CVE-2019-3462: Linux APT Package Manager Can Be Hacked Remotely Due to Critical Flaw
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CVE-2019-3462: Linux APT Package Manager Can Be Hacked Remotely Due to Critical Flaw

A dangerous flaw has been discovered in the APT package manager for Linux distributions which allows hackers to remotely hack target machines. The issue is being tracked in the CVE-2019-3462 advisory which gives further information about the vulnerability. The affected versions of the APT package manager doesn’t sanitize certain some of the HTTP redirect parameters which allows for man-in-the-middle attacks to take place. This is particularly dangerous as the APT system used by some of the most popular distributions: Debian, Ubuntu, Linux Mint and others.

CVE-2019-3462: The APT Package Manager Is Vulnerable to Man-In-The-Middle Attacks

The APT package manager has been found to contain a dangerous vulnerability allowing criminals to hack the affected systems. As this is one of the most widely used systems for managing software on Linux distributions this affects a very large percentage of all users of the operating system. The problem was announced with the release of the CVE-2019-3462 advisory. The discovery was made by Max Justicz who took notice that the program handles incorrectly certain HTTP parameters when a redirect occurs. When such situations occur attackers can take advantage of this and perform man-in-the-middle attacks. This will led to the possibility of delivering changed packages, likely to contain malicious code.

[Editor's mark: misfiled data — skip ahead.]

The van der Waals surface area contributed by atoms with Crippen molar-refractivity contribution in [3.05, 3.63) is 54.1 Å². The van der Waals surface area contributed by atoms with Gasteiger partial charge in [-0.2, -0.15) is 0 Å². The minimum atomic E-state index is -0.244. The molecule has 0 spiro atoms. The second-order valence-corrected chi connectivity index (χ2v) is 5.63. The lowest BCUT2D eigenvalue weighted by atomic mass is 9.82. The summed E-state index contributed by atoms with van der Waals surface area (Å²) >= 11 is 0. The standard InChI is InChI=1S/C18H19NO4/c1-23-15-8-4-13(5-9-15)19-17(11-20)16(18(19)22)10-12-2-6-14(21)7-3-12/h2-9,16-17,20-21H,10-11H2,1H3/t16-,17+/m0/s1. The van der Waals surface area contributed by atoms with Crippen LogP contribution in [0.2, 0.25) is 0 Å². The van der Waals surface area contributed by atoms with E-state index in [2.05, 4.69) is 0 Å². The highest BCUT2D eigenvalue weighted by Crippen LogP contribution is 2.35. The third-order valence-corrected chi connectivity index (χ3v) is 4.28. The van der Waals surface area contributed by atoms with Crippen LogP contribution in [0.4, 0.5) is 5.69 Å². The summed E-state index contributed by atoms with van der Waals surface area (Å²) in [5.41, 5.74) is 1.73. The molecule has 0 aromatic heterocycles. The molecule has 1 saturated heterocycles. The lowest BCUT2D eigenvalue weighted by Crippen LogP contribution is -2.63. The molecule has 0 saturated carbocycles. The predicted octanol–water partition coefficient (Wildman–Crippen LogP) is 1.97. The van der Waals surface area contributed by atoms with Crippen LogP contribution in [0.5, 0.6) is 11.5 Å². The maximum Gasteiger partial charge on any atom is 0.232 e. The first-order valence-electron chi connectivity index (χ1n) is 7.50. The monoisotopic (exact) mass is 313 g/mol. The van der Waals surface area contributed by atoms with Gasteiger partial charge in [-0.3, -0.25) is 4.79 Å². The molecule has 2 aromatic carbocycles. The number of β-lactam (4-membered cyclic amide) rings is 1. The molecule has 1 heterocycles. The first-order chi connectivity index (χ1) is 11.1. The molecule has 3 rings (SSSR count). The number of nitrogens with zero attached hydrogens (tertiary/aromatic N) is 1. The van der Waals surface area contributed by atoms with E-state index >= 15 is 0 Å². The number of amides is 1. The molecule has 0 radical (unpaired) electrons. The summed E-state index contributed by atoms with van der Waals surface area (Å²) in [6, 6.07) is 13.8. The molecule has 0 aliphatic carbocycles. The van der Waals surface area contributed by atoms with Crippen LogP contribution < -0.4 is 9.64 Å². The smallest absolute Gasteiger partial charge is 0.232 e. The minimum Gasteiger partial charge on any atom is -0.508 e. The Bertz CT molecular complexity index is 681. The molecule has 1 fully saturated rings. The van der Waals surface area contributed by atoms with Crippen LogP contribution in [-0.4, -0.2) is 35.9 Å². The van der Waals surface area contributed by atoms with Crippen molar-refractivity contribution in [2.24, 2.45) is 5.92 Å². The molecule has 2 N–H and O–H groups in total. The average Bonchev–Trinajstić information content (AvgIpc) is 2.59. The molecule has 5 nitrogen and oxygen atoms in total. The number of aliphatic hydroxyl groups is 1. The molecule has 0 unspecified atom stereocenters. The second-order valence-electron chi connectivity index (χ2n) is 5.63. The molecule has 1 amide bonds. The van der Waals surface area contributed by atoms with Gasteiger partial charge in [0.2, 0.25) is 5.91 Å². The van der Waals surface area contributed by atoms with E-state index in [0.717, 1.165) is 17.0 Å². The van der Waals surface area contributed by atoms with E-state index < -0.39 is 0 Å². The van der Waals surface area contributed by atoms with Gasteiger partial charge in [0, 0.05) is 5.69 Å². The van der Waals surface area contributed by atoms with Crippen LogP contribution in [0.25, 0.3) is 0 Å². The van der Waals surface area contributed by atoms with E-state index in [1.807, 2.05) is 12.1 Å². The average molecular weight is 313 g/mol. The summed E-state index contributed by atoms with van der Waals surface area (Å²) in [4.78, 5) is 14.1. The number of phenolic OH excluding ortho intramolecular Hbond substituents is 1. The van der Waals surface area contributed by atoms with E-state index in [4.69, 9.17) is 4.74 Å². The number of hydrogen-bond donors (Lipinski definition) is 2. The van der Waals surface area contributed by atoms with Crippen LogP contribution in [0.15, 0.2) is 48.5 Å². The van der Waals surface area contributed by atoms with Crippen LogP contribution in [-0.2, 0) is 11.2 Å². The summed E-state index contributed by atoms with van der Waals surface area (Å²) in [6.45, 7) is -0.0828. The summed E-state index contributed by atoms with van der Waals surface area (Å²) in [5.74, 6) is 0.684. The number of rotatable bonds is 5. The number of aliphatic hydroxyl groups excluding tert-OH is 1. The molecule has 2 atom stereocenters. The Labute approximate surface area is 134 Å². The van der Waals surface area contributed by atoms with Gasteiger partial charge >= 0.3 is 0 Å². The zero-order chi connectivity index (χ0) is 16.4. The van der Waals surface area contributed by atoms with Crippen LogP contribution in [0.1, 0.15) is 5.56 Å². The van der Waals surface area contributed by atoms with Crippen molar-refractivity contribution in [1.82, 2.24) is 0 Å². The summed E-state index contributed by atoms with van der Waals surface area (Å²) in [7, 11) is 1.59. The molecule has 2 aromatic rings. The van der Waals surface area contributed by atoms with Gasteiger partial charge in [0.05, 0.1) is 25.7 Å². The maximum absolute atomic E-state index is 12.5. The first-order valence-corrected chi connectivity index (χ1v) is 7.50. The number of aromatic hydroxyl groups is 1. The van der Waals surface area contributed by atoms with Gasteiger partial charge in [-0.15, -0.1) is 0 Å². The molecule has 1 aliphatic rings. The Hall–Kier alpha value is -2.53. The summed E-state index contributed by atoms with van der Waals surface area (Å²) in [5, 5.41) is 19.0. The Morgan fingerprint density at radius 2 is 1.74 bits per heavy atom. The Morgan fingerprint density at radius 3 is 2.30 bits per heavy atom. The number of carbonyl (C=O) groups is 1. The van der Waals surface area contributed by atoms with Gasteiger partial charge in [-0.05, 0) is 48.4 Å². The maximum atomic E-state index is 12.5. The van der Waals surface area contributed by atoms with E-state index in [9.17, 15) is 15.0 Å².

Related:
Three vulnerabilities in a component of system have been discovered by researchers at Qualys: CVE-2018-16864, CVE-2018-16865, and CVE-2018-16866.
Three Vulnerabilities in systemd-journald Discovered (CVE-2018-16864)

The APT flaw does not check for any new lines and arbitrary headers can be inserted into the results that are returned to the main process. If a man-in-the-middle attack is orchestrated then APT can be tricked into thinking that there are now new updates.

The researcher notes in his blog post that that by default Ubuntu and Debian use plain HTTP repositories out-of-the-box. He motions that the HTTPS is by-design a more secure default which can safeguard against certain bugs.

Soon after the vulnerability was disclosed the Debian security team patched the issue and a fix has been released to all users. Subsequently all other distributions that use the package manager have placed it in their repositories. All users are urged to update their systems in order to protect themselves from possible hack attempts.

Martin Beltov

Martin graduated with a degree in Publishing from Sofia University. As a cyber security enthusiast he enjoys writing about the latest threats and mechanisms of intrusion.

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